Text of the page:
If you join group sessions in the gym you’ll also will be excepted as a group member if you keep showing up, so it has a social upside too.

Anyway, my conclusion is, if you want to minimize symptoms, have social interactions, lose weight or gain stamina/speed start doing cardio. Don’t bother lifting weights in the hopes it’ll help you mentally or can become a bodybuilder, antipsychotics will not let you accomplish this no matter what.

great! Be careful not to get burnt out,

and try to do different, lighter things too,
like line dancing, pilates, or yoga.

I could never get real tight abs on the meds.

I could never go to a gym with so called “normies” . My social anxiety wouldn’t allow it, It would have to be a group with other mentally ill people whether gym,swimming or walking etc.
Walking is the easiest to do but I’m limited where I can walk by myself. Tried walking round the centre of town in small circles, by myself, a while back . It was not a good experience.
It certainly didn’t motivate me to persevere with it.
Last time I did much walking was when I was seeing my befriender.


I do Pilates three times a week and sometimes I walk. I want to start go running in order to lose weight, but I’m being a bit lazy these days.

1 Like

I’ve never heard of antipsychotics creating muscle atrophy. Where did you get that information?

1 Like

got my run in today with my dog,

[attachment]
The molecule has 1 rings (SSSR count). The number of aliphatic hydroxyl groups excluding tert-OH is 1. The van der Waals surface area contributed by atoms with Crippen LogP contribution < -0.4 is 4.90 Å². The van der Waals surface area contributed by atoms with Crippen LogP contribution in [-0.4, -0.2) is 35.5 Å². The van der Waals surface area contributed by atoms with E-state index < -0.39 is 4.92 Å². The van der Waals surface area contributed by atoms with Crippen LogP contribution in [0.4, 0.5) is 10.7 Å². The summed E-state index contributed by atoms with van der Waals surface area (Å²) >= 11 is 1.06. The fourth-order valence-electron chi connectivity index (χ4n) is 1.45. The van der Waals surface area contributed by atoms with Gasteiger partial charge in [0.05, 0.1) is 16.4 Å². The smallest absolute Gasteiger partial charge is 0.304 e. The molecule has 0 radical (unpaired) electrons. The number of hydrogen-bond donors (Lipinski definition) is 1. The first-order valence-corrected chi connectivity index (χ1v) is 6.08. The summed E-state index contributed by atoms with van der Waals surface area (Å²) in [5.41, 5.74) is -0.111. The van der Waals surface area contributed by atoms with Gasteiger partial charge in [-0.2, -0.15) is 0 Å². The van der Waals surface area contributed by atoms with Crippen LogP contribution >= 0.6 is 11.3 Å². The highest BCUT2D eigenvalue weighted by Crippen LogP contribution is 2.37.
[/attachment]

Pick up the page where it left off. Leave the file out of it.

get up the top crack in the trail,
all I have to say to her is, “Ready?”

And she takes off!

We did hard sprints with walking half and half each lap.

ahhh, got some great vitamin D sunlight too.

1 Like

my brother pays to go to a gym. says there are a lot of people, which my paranoid sz is not a fan of. I exercise on my own. Indoor exercises can be boring though, so I walk outside to warm up.

I run about 20 miles per week rather slowly I’ll admit at about 9-10 min per mile. So thats about 200 minutes a week. Thats my only exercise, but I’m getting better and faster. Today I ran 6mi in about an hour, first 4 miles a bit slower than 9 minute pace last 2 at 10-12 minute pace. I know I’m slow but I’m overweight and I’m just starting out. Running makes me feel good about myself.


I can understand that. For me, walking around my neighborhood gets me on edge due to my paranoia (I live in a ghetto). I walk to the end of the block to buy cigarettes, but that’s about all the walking I’ll do around here. The number people at a gym varies quite a bit depending on time of day. I just put headphones on, look at the TVs and try to shut the people out as much as I can.

1 Like

I used to jog 5ks 4-5 times a week and weight train three days a week. That was before antipsychotics. I am now to stiff and sedated to work out. Also, what’s the point? It’s not like you’re gonna lose any weight anyway.

Maybe it depends on which antipsychotic you’re on. I get monthly aripiprazole injections, and I’ve managed to lose 18 lbs in the past three months through exercise. I can’t tolerate the side effects of most antipsychotics, but Abilify has never caused me any problems.

My work gives me far to much for a person my age, but I guess it is a good thing

I’ll look into it, I’m on a low dose of latuda and I hate it.

I hated Latuda, too, especially after being upped from 40 to 80 mg. That’s how I ended up trying Abilify.

1 Like